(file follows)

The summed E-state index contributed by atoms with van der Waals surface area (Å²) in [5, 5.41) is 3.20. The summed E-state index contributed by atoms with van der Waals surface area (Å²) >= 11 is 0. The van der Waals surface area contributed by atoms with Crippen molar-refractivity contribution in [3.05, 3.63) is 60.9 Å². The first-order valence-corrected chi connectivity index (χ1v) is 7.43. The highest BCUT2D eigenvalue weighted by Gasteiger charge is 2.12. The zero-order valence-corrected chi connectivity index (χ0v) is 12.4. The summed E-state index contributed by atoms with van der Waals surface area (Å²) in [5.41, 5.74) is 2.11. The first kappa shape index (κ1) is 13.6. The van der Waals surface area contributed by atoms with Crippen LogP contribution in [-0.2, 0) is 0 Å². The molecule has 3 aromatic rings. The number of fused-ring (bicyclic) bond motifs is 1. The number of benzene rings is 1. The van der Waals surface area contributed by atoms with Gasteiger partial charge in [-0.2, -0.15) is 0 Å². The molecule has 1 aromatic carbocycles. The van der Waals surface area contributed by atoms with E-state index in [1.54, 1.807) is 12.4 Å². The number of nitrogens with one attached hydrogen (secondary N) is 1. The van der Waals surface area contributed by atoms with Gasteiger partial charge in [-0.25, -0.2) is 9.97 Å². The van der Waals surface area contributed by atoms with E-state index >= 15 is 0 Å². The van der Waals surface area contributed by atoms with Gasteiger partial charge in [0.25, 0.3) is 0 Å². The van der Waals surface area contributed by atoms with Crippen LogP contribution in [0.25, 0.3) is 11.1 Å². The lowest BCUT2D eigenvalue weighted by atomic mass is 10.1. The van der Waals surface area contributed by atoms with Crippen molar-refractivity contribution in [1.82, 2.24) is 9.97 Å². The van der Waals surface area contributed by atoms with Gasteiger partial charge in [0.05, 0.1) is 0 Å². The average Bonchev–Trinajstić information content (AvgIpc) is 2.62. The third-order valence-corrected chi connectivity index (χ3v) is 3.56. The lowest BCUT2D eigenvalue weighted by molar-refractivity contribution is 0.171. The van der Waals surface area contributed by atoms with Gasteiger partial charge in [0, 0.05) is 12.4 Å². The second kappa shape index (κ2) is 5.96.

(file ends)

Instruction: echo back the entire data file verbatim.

The summed E-state index contributed by atoms with van der Waals surface area (Å²) in [5, 5.41) is 3.20. The summed E-state index contributed by atoms with van der Waals surface area (Å²) >= 11 is 0. The van der Waals surface area contributed by atoms with Crippen molar-refractivity contribution in [3.05, 3.63) is 60.9 Å². The first-order valence-corrected chi connectivity index (χ1v) is 7.43. The highest BCUT2D eigenvalue weighted by Gasteiger charge is 2.12. The zero-order valence-corrected chi connectivity index (χ0v) is 12.4. The summed E-state index contributed by atoms with van der Waals surface area (Å²) in [5.41, 5.74) is 2.11. The first kappa shape index (κ1) is 13.6. The van der Waals surface area contributed by atoms with Crippen LogP contribution in [-0.2, 0) is 0 Å². The molecule has 3 aromatic rings. The number of fused-ring (bicyclic) bond motifs is 1. The number of benzene rings is 1. The van der Waals surface area contributed by atoms with Gasteiger partial charge in [-0.2, -0.15) is 0 Å². The molecule has 1 aromatic carbocycles. The van der Waals surface area contributed by atoms with E-state index in [1.54, 1.807) is 12.4 Å². The number of nitrogens with one attached hydrogen (secondary N) is 1. The van der Waals surface area contributed by atoms with Gasteiger partial charge in [-0.25, -0.2) is 9.97 Å². The van der Waals surface area contributed by atoms with E-state index >= 15 is 0 Å². The van der Waals surface area contributed by atoms with Gasteiger partial charge in [0.25, 0.3) is 0 Å². The van der Waals surface area contributed by atoms with Crippen LogP contribution in [0.25, 0.3) is 11.1 Å². The lowest BCUT2D eigenvalue weighted by atomic mass is 10.1. The van der Waals surface area contributed by atoms with Crippen molar-refractivity contribution in [1.82, 2.24) is 9.97 Å². The van der Waals surface area contributed by atoms with Gasteiger partial charge in [0.05, 0.1) is 0 Å². The average Bonchev–Trinajstić information content (AvgIpc) is 2.62. The third-order valence-corrected chi connectivity index (χ3v) is 3.56. The lowest BCUT2D eigenvalue weighted by molar-refractivity contribution is 0.171. The van der Waals surface area contributed by atoms with Gasteiger partial charge in [0, 0.05) is 12.4 Å². The second kappa shape index (κ2) is 5.96.